The caveat to this advice is that whatever physical activity you select needs to be right for you. Plenty of people wind up needing to see a doctor after engaging in a holiday football game with family in which they sustained a lumbar strain or other injury. Don’t let this happen to you. If your level of core fitness isn’t ready for football, do something less demanding and stay safe this holiday season.  

3. Preparing the Thanksgiving meal can be as challenging for your back as it is for your culinary skills.

If you’re the chef this Thanksgiving, there are multiple ways that you can hurt your back while making the big meal. Some of these are obvious – for example, hefting a 20 lb. turkey to and from the oven is a prime way to strain your back if you don’t practice proper bending and lifting techniques. But there’s also the stress that’s put on your back from being on your feet all day long and standing at a potentially awkward position at the kitchen counter much of that time. To lessen your chance of experiencing lower back pain, you may want to do your veggie chopping and other tasks while sitting at a table, leaning on a high countertop or resting one foot in an open lower cabinet to reduce the strain on your spine. This quick video demonstrates how to cook dinner in a back-friendly manner.  You may also consider buying or borrowing lightweight pots, dishes and trays to lessen the amount of heavy lifting you have to do.

4. Traveling for Thanksgiving provides multiple opportunities for back pain.

According to AAA, approximately 47 million people in this country will be traveling 50 miles or more for their Thanksgiving dinner this year, with about 90 percent of them going by car. If you’re one of those happy travelers, you may be at risk of back pain caused by everything from lifting heavy suitcases into and out of the trunk to sitting for long periods without the right ergonomic support. Our blog on avoiding back pain during summer road trips is just as applicable this time of year, so read up on some helpful strategies here. Of course, air travel can be equally tough on your back, so here also are some tips on avoiding back pain if you’re flying home for Thanksgiving this year.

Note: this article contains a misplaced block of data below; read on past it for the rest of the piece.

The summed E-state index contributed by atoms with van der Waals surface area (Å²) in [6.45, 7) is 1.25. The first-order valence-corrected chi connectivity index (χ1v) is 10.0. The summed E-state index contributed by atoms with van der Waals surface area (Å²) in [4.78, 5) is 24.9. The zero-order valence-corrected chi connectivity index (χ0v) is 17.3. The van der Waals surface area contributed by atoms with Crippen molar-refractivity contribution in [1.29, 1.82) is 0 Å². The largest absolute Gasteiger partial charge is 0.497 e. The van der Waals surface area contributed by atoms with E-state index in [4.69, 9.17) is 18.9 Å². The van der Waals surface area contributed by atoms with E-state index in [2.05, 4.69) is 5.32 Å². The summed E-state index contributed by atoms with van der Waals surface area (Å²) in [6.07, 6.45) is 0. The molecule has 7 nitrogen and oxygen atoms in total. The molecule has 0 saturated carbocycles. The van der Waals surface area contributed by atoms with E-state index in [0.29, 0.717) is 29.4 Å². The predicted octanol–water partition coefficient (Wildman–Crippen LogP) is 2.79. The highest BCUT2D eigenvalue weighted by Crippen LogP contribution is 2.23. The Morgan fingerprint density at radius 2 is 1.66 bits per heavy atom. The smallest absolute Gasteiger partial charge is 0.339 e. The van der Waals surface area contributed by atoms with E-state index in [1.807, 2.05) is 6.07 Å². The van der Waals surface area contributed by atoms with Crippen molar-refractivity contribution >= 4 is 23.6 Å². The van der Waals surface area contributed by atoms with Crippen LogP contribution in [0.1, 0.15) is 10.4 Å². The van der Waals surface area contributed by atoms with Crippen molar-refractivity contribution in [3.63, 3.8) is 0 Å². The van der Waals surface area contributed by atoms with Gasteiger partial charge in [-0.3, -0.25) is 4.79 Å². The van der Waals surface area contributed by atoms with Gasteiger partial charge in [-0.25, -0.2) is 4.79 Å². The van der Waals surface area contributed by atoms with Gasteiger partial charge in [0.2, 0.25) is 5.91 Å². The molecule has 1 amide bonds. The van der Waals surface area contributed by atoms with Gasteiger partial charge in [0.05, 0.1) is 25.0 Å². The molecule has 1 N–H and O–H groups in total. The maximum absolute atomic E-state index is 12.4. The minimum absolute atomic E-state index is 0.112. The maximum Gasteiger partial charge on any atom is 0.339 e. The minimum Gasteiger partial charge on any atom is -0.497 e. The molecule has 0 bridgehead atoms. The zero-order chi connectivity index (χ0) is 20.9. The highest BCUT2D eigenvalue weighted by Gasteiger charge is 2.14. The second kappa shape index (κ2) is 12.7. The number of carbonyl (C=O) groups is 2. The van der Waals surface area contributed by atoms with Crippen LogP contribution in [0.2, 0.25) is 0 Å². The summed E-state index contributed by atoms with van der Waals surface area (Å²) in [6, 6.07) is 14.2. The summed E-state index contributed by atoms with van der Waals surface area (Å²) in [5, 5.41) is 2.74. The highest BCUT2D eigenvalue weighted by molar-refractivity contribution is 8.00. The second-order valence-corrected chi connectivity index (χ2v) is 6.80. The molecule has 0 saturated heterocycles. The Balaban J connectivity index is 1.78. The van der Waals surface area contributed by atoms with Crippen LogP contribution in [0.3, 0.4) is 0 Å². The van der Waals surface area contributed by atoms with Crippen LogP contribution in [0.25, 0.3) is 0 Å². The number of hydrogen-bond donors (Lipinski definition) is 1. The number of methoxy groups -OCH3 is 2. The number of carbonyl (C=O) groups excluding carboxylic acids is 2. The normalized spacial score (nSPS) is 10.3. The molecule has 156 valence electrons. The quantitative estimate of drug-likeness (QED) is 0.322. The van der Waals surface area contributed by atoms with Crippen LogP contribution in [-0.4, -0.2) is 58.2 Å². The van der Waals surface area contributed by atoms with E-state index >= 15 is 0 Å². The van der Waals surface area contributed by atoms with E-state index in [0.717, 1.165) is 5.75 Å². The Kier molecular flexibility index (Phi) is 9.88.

See our Thanksgiving Survival Guide for Your Spine for more strategies aimed at keeping your back comfortable and safe this season. And if chronic back or neck pain continues to hinder your enjoyment of the holidays, consider consulting a specialist like Dr. Chetan Patel at the Spine Health Institute for a thorough medical evaluation and nonsurgical to advanced treatment options. Contact our patient coordinator at 407.303.5452 or click on the “Book Online” button at the top of this page.

 

References

Tips for Controlling Pain While Cooking for Thanksgiving (01/09/2014). Retrieved from HealthCentral.com: http://www.healthcentral.com/slideshows/controlling-pain-while-you-cook/

Tips to Avoid Back Pain at the Table (12/10/09). Retrieved from SpineUniverse.com: http://www.spineuniverse.com/conditions/back-pain/tips-avoid-back-pain-table

Foods that fight inflammation (07/01/2014). Retrieved from Harvard Health Publications: http://www.health.harvard.edu/staying-healthy/foods-that-fight-inflammation

Eight Food Ingredients That Can Cause Inflammation (n.d.). Retrieved from Arthritis.org:  http://www.arthritis.org/living-with-arthritis/arthritis-diet/foods-to-avoid-limit/food-ingredients-and-inflammation.php

AAA: Nearly 47M Americans will travel for Thanksgiving (11/17/2015). Retrieved from USA Today: http://www.usatoday.com/story/news/2015/11/17/aaa-thanksgiving-travel/75921872/